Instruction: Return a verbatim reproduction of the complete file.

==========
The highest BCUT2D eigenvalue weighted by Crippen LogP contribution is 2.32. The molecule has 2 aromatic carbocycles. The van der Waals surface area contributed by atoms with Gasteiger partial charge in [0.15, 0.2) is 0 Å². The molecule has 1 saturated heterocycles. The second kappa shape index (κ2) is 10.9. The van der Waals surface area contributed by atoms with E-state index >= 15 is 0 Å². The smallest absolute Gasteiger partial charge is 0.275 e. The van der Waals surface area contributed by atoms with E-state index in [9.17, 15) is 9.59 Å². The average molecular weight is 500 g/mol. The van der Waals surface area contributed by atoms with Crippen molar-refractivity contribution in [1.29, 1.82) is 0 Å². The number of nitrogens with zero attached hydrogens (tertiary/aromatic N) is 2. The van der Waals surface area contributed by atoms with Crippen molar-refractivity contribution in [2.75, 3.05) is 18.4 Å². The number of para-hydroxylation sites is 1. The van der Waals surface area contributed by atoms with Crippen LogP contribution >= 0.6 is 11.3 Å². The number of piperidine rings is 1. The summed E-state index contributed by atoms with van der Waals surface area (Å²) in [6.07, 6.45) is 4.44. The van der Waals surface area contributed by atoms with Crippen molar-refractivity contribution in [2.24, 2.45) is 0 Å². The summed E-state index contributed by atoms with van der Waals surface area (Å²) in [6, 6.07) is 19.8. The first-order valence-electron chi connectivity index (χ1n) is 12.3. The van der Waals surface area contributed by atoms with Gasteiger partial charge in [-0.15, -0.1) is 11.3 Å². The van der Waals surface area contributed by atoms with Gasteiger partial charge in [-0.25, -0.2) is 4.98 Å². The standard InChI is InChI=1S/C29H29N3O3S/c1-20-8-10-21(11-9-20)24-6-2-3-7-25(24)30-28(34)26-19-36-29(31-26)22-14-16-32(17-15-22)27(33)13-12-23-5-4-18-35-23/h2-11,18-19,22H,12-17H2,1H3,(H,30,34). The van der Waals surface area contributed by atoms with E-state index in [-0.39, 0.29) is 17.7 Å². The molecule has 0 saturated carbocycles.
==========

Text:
The highest BCUT2D eigenvalue weighted by Crippen LogP contribution is 2.32. The molecule has 2 aromatic carbocycles. The van der Waals surface area contributed by atoms with Gasteiger partial charge in [0.15, 0.2) is 0 Å². The molecule has 1 saturated heterocycles. The second kappa shape index (κ2) is 10.9. The van der Waals surface area contributed by atoms with E-state index >= 15 is 0 Å². The smallest absolute Gasteiger partial charge is 0.275 e. The van der Waals surface area contributed by atoms with E-state index in [9.17, 15) is 9.59 Å². The average molecular weight is 500 g/mol. The van der Waals surface area contributed by atoms with Crippen molar-refractivity contribution in [1.29, 1.82) is 0 Å². The number of nitrogens with zero attached hydrogens (tertiary/aromatic N) is 2. The van der Waals surface area contributed by atoms with Crippen molar-refractivity contribution in [2.75, 3.05) is 18.4 Å². The number of para-hydroxylation sites is 1. The van der Waals surface area contributed by atoms with Crippen LogP contribution >= 0.6 is 11.3 Å². The number of piperidine rings is 1. The summed E-state index contributed by atoms with van der Waals surface area (Å²) in [6.07, 6.45) is 4.44. The van der Waals surface area contributed by atoms with Crippen molar-refractivity contribution in [2.24, 2.45) is 0 Å². The summed E-state index contributed by atoms with van der Waals surface area (Å²) in [6, 6.07) is 19.8. The first-order valence-electron chi connectivity index (χ1n) is 12.3. The van der Waals surface area contributed by atoms with Gasteiger partial charge in [-0.15, -0.1) is 11.3 Å². The van der Waals surface area contributed by atoms with Gasteiger partial charge in [-0.25, -0.2) is 4.98 Å². The standard InChI is InChI=1S/C29H29N3O3S/c1-20-8-10-21(11-9-20)24-6-2-3-7-25(24)30-28(34)26-19-36-29(31-26)22-14-16-32(17-15-22)27(33)13-12-23-5-4-18-35-23/h2-11,18-19,22H,12-17H2,1H3,(H,30,34). The van der Waals surface area contributed by atoms with E-state index in [-0.39, 0.29) is 17.7 Å². The molecule has 0 saturated carbocycles.